The Cliffs of Moher are Ireland’s most visited natural attraction with a magical vista that captures the hearts of up to one million visitors every year. Standing 214m (702 feet) at their highest point, they stretch for 8 kilometres (5 miles) along the wild Atlantic coast of County Clare. From the Cliffs of Moher, on a clear day, one can see the Aran Islands and Galway Bay, as well as the Twelve Pins and the Maum Turk mountains in Connemara, Loop Head to the south and the Dingle Peninsula and Blasket Islands in Kerry. O’Brien’s Tower stands near the highest point and has served as a viewing point for visitors for hundreds of years. Don’t miss out on the rich flora and wildlife as well as the very informative visitor centre.

Cliffs Of Moher

Birders are in for a treat as the Cliffs are home to a wealth of birdlife – offering a viewing of over 20 different species. The area is a Special Protection Area (SPA) for Birds under the EU Birds Directive and you may well see endangered species there – such as the chough – with significant numbers of kittiwake and fulmar.

Beautiful puffins are a hallmark of the Cliffs of Moher, and you’ll be able to catch them between May and June. You’ll see many beautiful wildflowers and grasses, many of them unique to the Cliffs countryside, while down in the waves below, you may be treated to the sight of a dolphin pod on a calm day.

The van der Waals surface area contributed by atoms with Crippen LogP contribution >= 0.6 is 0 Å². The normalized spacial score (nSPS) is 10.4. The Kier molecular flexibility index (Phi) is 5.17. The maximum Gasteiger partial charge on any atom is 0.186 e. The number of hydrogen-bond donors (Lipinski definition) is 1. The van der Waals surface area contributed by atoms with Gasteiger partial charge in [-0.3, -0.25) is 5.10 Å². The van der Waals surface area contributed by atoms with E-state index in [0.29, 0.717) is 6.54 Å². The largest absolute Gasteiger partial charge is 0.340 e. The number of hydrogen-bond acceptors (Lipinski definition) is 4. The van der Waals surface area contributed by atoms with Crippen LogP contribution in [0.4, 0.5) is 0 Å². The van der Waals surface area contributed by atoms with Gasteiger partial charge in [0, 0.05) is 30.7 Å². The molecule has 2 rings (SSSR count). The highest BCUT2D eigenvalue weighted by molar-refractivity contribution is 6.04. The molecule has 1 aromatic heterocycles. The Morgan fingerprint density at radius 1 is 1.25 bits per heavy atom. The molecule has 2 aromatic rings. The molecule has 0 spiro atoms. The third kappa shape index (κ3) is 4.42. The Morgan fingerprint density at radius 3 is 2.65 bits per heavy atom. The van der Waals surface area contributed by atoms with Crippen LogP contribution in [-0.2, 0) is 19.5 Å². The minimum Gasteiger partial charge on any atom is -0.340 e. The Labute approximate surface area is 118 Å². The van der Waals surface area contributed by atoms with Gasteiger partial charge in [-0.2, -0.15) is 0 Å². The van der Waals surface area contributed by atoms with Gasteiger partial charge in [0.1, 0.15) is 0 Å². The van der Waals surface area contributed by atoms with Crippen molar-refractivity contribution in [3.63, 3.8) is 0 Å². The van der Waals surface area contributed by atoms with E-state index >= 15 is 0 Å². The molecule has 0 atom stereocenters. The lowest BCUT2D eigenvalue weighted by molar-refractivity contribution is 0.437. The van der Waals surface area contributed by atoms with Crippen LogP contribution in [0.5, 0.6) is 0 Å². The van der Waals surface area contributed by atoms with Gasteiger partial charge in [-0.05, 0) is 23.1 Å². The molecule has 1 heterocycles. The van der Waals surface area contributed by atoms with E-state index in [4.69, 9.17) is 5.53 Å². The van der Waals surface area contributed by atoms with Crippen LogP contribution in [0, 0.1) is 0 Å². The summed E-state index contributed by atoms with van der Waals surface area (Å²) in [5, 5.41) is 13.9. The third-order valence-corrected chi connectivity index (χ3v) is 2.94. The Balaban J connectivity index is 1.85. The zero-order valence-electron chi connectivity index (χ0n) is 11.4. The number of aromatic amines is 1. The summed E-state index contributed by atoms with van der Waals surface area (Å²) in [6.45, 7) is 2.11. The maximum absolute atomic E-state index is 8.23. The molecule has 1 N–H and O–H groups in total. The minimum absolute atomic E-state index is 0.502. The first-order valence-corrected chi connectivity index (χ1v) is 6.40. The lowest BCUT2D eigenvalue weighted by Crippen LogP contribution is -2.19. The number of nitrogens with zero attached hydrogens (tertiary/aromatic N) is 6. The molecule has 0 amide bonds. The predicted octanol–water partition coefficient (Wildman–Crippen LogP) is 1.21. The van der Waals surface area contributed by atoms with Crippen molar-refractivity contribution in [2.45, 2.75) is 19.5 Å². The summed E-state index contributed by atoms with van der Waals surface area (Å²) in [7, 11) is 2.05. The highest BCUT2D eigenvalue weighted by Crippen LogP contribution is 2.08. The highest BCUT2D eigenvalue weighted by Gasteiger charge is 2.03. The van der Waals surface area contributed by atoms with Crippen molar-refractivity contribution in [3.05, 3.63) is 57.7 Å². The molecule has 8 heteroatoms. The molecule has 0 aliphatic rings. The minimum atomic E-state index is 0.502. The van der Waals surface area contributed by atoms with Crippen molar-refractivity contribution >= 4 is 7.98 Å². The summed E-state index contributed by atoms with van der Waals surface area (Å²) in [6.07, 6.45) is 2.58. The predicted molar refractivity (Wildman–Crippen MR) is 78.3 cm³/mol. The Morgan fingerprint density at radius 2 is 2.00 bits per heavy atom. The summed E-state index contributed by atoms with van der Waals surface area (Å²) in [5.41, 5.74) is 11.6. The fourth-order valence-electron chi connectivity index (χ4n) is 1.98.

Photo by Kev L Smith

Doolin Cave is home to “the great stalactite”, which is another natural wonder here in Doolin, and is becoming one of the most important eco-tourism attractions in Ireland. Follow in the footsteps of the great explorers Brian Varley and JM Dickenson and re-live their 1952 adventure to discover the Great Stalactite in the cave’s main chamber. Estimated to weigh over ten tonnes and measure 23 feet in length, the Great Stalactite is a true wonder of nature. The great stalactite has been opened up to the eyes of the world and is accessible to all at Doolin Cave.

Doolin Cave Cafe Food Dine


Be sure to explore the rest of our website to find out more information, or to plan your next visit to beautiful Doolin in County Clare. Check out ’11 Tips To Enjoy An Authentic Irish Trad Session’, for more local knowledge and hidden gems!

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Contact The Historical Sites of Doolin in County Clare